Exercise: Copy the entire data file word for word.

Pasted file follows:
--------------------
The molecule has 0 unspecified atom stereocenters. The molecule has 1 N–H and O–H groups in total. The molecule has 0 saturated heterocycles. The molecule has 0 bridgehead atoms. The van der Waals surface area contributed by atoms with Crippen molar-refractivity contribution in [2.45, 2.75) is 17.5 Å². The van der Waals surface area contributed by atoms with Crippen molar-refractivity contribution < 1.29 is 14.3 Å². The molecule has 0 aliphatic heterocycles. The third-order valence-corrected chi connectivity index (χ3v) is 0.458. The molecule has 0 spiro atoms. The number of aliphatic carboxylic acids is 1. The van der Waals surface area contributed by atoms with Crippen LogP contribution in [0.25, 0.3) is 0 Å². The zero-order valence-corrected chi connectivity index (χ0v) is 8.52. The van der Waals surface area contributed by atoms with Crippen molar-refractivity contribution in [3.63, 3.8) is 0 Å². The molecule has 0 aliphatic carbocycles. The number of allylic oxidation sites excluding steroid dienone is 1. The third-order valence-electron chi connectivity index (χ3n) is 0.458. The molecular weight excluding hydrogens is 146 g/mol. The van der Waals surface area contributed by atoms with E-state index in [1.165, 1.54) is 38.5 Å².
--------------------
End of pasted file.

The molecule has 0 unspecified atom stereocenters. The molecule has 1 N–H and O–H groups in total. The molecule has 0 saturated heterocycles. The molecule has 0 bridgehead atoms. The van der Waals surface area contributed by atoms with Crippen molar-refractivity contribution in [2.45, 2.75) is 17.5 Å². The van der Waals surface area contributed by atoms with Crippen molar-refractivity contribution < 1.29 is 14.3 Å². The molecule has 0 aliphatic heterocycles. The third-order valence-corrected chi connectivity index (χ3v) is 0.458. The molecule has 0 spiro atoms. The number of aliphatic carboxylic acids is 1. The van der Waals surface area contributed by atoms with Crippen LogP contribution in [0.25, 0.3) is 0 Å². The zero-order valence-corrected chi connectivity index (χ0v) is 8.52. The van der Waals surface area contributed by atoms with Crippen molar-refractivity contribution in [3.63, 3.8) is 0 Å². The molecule has 0 aliphatic carbocycles. The number of allylic oxidation sites excluding steroid dienone is 1. The third-order valence-electron chi connectivity index (χ3n) is 0.458. The molecular weight excluding hydrogens is 146 g/mol. The van der Waals surface area contributed by atoms with E-state index in [1.165, 1.54) is 38.5 Å².